Sunday, June 03, 2018

What crisis? Citizenship doom turning to boon for Coalition
Initial high court ruling on section 44 looked bad for the government but eight months later it’s a different story

When Malcolm Turnbull made a bold prediction of what the high court “will so hold” in relation to the citizenship crisis, the Coalition was furiously arguing for a more lenient interpretation of the constitution to save the then deputy prime minister Barnaby Joyce.

When the high court bucked the prediction, its black-letter approach to section 44 of the constitution looked like a disaster for the government.

But eight months later, the Coalition has seen Joyce and John Alexander re-elected at byelections, the citizenship wrecking ball swinging back in Labor’s direction and, on Monday, it gained a new senator in Tasmania’s Steve Martin [replacing Jacquie Lambie].

With byelections in Rebekha Sharkie’s seat of Mayo in South Australia and Labor marginals Braddon (Tasmania) and Longman (Queensland), the Coalition has a good chance of taking at least one seat.

Although the Senate maths is still daunting for the Coalition, Martin’s defection means it now needs eight out of 10 crossbench senators to vote with it to pass legislation, as opposed to nine out of 11.

When you add in Bob Day’s successor, section 44 hasn’t worked out too badly for the Coalition.

The toll of the citizenship crisis can’t be precisely defined by seat movements, though. There were intangible harms: reduced faith in politicians, chaos in parliament, the government’s agenda being derailed for months by surprise landmines and costly byelections. Nobody would want to get back on this ride.


Hatred of high income earners holds us back

It is difficult to find anyone in politics willing to make a case for income tax cuts for anyone considered a ‘high’ income earner. That would be understandable if no such case existed, but there is a strong case on both economic and moral grounds.

The reality is that in a climate of debate dominated by warped views of inequality and fairness, even those who recognise the case for higher income tax cuts — with a few notable exceptions — run a mile from it and would rather join in the slanging match about distribution.

Thus, we have government spokesmen insisting the budget tax cut plan is one for low and middle income earners, based on improbable claims as to what a middle income will be in six or 10 years’ time. At the same time, the opposition paints it as a gift to the better off. The truth, as usual, is somewhere in between.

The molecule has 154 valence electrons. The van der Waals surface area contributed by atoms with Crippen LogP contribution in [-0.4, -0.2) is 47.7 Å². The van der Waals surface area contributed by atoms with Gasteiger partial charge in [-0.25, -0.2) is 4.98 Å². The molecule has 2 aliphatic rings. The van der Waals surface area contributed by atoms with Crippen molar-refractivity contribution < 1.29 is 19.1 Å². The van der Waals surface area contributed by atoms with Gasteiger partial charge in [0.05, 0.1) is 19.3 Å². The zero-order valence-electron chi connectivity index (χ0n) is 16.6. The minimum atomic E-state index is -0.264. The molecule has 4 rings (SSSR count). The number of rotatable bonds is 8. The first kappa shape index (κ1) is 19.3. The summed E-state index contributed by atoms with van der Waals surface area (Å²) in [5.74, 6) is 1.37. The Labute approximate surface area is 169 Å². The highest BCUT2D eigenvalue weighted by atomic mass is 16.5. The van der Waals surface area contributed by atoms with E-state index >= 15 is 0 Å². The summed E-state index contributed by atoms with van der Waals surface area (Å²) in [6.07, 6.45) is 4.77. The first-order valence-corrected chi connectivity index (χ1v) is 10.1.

The latter stages of the tax cuts — if they ever occur — will deliver benefits at high incomes as well as low and middle incomes. However, the package as a whole does not benefit high earners disproportionately. Whether this group is defined as the top bracket or the top 20% of taxpayers, their gains will be no greater than the (very high) share of total income tax revenue they currently account for.

In fact, the share of income tax paid by the top bracket will go up under the government’s plan, as will the proportion of taxpayers in that bracket. It is a matter of arithmetic that as long as the top marginal rate stays at 47% (as the government proposes) the dollar benefit flowing on to top bracket taxpayers from cuts further down the scale will be capped and decline in percentage terms as income rises.

More to the point, why does the debate have to be fixated on distribution and why don’t we hear more about the economic benefits from easing the crushing burden of income tax on those who pay most of it?

Will we ever again see a treasurer get to his feet on budget night, make the case for an income tax cut for high earners and lower the top rate from 47%? A single rate of 34.5% from $41,000 to $200,000 is good as far as it goes, but not as good as a single rate of 34.5% from $41,000, period.


Teaching kids to read still based on failed methods

L3 is used in hundreds of schools across NSW and is a core component of the NSW Department of Education’s Early Action for Success strategy. L3 is supposed to provide early literacy intervention for all students including the most disadvantaged groups in order to reduce the number of students needing intervention in later years of schooling.

A primary concern with L3 — as outlined in our Research Brief —  is that it is based on the same constructivist pedagogy as the Reading Recovery program.  A recent longitudinal analysis of Reading Recovery found the long term impact to be limited for the vast majority of students — and even negative for some — so from 2018 the NSW DoE no longer provides system support for Reading Recovery.

One would think that the L3 program would have been evaluated carefully to make sure it is achieving better results, unfortunately, this is not the case. An evaluation of L3 was promised for 2017, but to date this has not been carried out. With $340 million invested in EAfS in 2017-2020 alone, we should expect improvement in student outcomes, but an evaluation of the literacy and numeracy strategy, of which L3 is a key component, has not improved NAPLAN results.

This is not surprising given L3 content does not reflect the evidence base for effective reading instruction in the early years of school, as identified by the NSW Government’s own research unit. A critique of the L3 program by Dr Roslyn Neilson and Dr Sally Howell found that it does not teach the five key components of early literacy systematically or explicitly.